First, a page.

Live it up in beta through reflective practice – Reflections on EdTechSummitSA

I presented on ‘ePortfolios for educators’ at EdTech Summit South Africa 2014 in Cape Town on 11 August (you can also visit their blog herefollow them on twitter or search #edtechsummitSA). Below is a pic of eager attendees Nkuli and Nancy setting up About.me pages as part of the ePortfolio workshop. Educators can appropriate various online platforms to create their ePortfolios, depending on the purpose, audience and message they intend. Many attendees found the notion of being a ‘reflective practitioner’ to be a foreign concept. Educators are so busy, holding the belief that there is no time for reflection. I hope this post provides some more clarity on what reflective practice involves as well as how and why we should make it part of our practice as educators.

edtechIt was great to be surrounded by passionate teachers who are keen to learn about educational technology. Arthur Preston delivered a great keynote which set the tone for the summit. Arthur is the principal of Elkanah House Senior Primary School in Sunningdale (Cape Town) and founder of #edchatsa.His message is relevant to educators across sectors – whether you are teaching at primary, high school or post school level.

In motivating for edtech use in schools, he urged educators to ‘engage’ (yes, like Star Trek). He acknowledged that many teachers feel like they are going into space, the unknown, and we need ‘to boldly go where no one has gone before’. He spoke about the models of schooling that are no longer suitable for learners’ needs in a post-information society. Yet ‘change’ is considered to be a swear word in many schools. He advised that we ‘let it go’ (drawing inspiration from the theme song of the movie Frozen) and consider whether we are teaching for assessment or meaning. He quoted Obama’s ‘we are the change that we seek’ and expressed that educators often feel ‘frozen’ because others are dictating the agenda and we need to stand up as professionals, preparing learners for their realities. He also emphasised the importance of taking creative risks and being open to learning from mistakes. He advised the need to move from a content to a skills curriculum and to teach to those skills. He urged educators to engage in a process of unlearning, relearning and doing.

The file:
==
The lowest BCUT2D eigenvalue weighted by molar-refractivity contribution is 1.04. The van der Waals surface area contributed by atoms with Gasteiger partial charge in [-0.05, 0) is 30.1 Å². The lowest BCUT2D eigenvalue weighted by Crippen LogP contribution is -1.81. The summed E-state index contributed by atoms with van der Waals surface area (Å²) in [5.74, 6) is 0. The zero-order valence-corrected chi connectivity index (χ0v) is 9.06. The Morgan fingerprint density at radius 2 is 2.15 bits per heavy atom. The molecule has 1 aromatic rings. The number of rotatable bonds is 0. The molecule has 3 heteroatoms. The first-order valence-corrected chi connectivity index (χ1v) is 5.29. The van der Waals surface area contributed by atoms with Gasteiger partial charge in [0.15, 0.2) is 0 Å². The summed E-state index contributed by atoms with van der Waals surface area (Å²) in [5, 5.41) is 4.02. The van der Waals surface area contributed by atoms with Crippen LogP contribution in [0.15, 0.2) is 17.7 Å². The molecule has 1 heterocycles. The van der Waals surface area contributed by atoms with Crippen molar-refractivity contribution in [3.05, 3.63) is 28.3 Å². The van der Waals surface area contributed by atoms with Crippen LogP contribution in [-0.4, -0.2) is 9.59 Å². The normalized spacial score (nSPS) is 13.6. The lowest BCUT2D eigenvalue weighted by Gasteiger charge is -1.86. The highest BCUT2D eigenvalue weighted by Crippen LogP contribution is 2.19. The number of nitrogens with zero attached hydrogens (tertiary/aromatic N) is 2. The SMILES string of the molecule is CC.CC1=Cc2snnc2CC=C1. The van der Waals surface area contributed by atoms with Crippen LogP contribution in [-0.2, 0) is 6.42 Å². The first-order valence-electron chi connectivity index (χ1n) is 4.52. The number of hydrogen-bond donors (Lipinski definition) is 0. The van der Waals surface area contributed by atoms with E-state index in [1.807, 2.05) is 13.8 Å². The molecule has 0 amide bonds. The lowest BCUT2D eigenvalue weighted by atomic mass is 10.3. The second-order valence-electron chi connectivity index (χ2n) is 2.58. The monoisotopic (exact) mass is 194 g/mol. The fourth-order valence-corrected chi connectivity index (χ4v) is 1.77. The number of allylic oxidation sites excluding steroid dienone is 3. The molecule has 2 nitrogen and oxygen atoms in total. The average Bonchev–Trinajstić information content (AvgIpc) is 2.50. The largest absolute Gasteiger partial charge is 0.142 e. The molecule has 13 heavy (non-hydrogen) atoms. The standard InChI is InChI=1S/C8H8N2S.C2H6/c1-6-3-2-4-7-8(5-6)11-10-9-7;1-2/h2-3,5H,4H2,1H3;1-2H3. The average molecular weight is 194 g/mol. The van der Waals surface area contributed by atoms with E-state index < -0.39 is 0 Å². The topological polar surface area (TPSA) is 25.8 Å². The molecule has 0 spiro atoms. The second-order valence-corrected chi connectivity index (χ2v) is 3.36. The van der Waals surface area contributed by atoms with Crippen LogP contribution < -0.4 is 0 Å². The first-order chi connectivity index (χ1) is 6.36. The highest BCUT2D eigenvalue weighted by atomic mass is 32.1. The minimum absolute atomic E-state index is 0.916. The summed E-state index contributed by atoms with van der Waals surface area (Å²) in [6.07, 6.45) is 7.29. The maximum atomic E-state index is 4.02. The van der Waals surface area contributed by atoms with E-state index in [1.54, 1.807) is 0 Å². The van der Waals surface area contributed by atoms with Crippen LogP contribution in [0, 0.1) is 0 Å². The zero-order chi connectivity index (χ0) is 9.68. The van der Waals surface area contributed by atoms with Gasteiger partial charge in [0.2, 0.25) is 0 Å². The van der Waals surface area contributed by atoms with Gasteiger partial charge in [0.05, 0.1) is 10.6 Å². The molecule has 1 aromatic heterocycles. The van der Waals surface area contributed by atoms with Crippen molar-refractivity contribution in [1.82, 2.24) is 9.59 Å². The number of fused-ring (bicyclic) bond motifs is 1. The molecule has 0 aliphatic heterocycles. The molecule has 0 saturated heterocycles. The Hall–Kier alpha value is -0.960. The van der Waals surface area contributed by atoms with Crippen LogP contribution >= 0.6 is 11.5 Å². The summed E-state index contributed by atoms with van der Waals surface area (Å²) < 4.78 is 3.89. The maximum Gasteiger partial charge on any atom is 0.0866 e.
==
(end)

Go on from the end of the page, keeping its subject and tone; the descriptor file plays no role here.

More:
Arthur’s keynote echoed the message of the 2013 Google in Education Summit SA by Molly Schroeder (video below) who stressed the importance of ‘living in beta’. As educators, we are operating in a changing world where unlearning and relearning is part of an iterative process. Being a reflective practitioner involves engaging in this dynamic and how it applies to us as educators working in the South African context. By doing this we see our teaching practice as iterative, ever changing in response to our contexts, new practices (whether it be a new technology, CAPS document or school policy) and learners.

 

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